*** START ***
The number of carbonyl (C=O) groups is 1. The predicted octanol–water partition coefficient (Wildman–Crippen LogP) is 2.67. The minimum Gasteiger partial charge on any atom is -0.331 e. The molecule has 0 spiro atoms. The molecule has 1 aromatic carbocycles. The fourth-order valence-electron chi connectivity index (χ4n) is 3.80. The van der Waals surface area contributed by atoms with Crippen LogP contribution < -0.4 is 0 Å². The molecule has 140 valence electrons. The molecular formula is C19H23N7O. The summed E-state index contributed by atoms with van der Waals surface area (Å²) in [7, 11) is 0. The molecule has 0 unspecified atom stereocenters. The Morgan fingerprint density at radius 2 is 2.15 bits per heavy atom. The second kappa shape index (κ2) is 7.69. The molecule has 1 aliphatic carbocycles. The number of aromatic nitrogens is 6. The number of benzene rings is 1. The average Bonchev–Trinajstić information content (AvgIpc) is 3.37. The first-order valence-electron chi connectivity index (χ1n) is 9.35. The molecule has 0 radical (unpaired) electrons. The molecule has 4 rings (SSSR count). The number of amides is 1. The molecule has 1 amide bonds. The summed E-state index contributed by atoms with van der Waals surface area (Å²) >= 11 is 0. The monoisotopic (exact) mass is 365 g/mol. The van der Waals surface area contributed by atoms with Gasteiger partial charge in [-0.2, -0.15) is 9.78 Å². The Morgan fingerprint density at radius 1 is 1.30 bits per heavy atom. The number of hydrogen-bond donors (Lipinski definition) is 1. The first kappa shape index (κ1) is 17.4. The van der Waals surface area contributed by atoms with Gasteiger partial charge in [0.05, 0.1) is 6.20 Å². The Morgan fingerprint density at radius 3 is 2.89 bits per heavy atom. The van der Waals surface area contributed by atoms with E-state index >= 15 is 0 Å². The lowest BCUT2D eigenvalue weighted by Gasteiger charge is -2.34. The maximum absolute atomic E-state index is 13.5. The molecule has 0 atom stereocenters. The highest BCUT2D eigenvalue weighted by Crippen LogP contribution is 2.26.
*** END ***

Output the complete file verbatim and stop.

The number of carbonyl (C=O) groups is 1. The predicted octanol–water partition coefficient (Wildman–Crippen LogP) is 2.67. The minimum Gasteiger partial charge on any atom is -0.331 e. The molecule has 0 spiro atoms. The molecule has 1 aromatic carbocycles. The fourth-order valence-electron chi connectivity index (χ4n) is 3.80. The van der Waals surface area contributed by atoms with Crippen LogP contribution < -0.4 is 0 Å². The molecule has 140 valence electrons. The molecular formula is C19H23N7O. The summed E-state index contributed by atoms with van der Waals surface area (Å²) in [7, 11) is 0. The molecule has 0 unspecified atom stereocenters. The Morgan fingerprint density at radius 2 is 2.15 bits per heavy atom. The second kappa shape index (κ2) is 7.69. The molecule has 1 aliphatic carbocycles. The number of aromatic nitrogens is 6. The number of benzene rings is 1. The average Bonchev–Trinajstić information content (AvgIpc) is 3.37. The first-order valence-electron chi connectivity index (χ1n) is 9.35. The molecule has 0 radical (unpaired) electrons. The molecule has 4 rings (SSSR count). The number of amides is 1. The molecule has 1 amide bonds. The summed E-state index contributed by atoms with van der Waals surface area (Å²) >= 11 is 0. The monoisotopic (exact) mass is 365 g/mol. The van der Waals surface area contributed by atoms with Gasteiger partial charge in [-0.2, -0.15) is 9.78 Å². The Morgan fingerprint density at radius 1 is 1.30 bits per heavy atom. The number of hydrogen-bond donors (Lipinski definition) is 1. The first kappa shape index (κ1) is 17.4. The van der Waals surface area contributed by atoms with Gasteiger partial charge in [0.05, 0.1) is 6.20 Å². The Morgan fingerprint density at radius 3 is 2.89 bits per heavy atom. The van der Waals surface area contributed by atoms with E-state index >= 15 is 0 Å². The lowest BCUT2D eigenvalue weighted by Gasteiger charge is -2.34. The maximum absolute atomic E-state index is 13.5. The molecule has 0 atom stereocenters. The highest BCUT2D eigenvalue weighted by Crippen LogP contribution is 2.26.